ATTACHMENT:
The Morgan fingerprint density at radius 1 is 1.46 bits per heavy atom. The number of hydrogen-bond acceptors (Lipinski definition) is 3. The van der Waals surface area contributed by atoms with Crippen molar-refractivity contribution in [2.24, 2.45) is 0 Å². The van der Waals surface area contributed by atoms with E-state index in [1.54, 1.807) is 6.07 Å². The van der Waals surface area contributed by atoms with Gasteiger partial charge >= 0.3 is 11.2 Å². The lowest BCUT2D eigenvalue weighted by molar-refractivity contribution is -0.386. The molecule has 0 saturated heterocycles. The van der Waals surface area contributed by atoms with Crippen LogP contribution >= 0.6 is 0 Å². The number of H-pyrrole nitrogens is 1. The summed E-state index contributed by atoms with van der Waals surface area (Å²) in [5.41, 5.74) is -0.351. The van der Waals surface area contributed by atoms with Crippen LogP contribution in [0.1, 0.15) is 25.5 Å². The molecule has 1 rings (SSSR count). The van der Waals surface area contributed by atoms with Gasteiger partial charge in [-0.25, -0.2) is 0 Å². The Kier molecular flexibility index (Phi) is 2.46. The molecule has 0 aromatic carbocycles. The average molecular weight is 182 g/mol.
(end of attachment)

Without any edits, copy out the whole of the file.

The Morgan fingerprint density at radius 1 is 1.46 bits per heavy atom. The number of hydrogen-bond acceptors (Lipinski definition) is 3. The van der Waals surface area contributed by atoms with Crippen molar-refractivity contribution in [2.24, 2.45) is 0 Å². The van der Waals surface area contributed by atoms with E-state index in [1.54, 1.807) is 6.07 Å². The van der Waals surface area contributed by atoms with Gasteiger partial charge >= 0.3 is 11.2 Å². The lowest BCUT2D eigenvalue weighted by molar-refractivity contribution is -0.386. The molecule has 0 saturated heterocycles. The van der Waals surface area contributed by atoms with Crippen LogP contribution >= 0.6 is 0 Å². The number of H-pyrrole nitrogens is 1. The summed E-state index contributed by atoms with van der Waals surface area (Å²) in [5.41, 5.74) is -0.351. The van der Waals surface area contributed by atoms with Crippen LogP contribution in [0.1, 0.15) is 25.5 Å². The molecule has 1 rings (SSSR count). The van der Waals surface area contributed by atoms with Gasteiger partial charge in [-0.25, -0.2) is 0 Å². The Kier molecular flexibility index (Phi) is 2.46. The molecule has 0 aromatic carbocycles. The average molecular weight is 182 g/mol.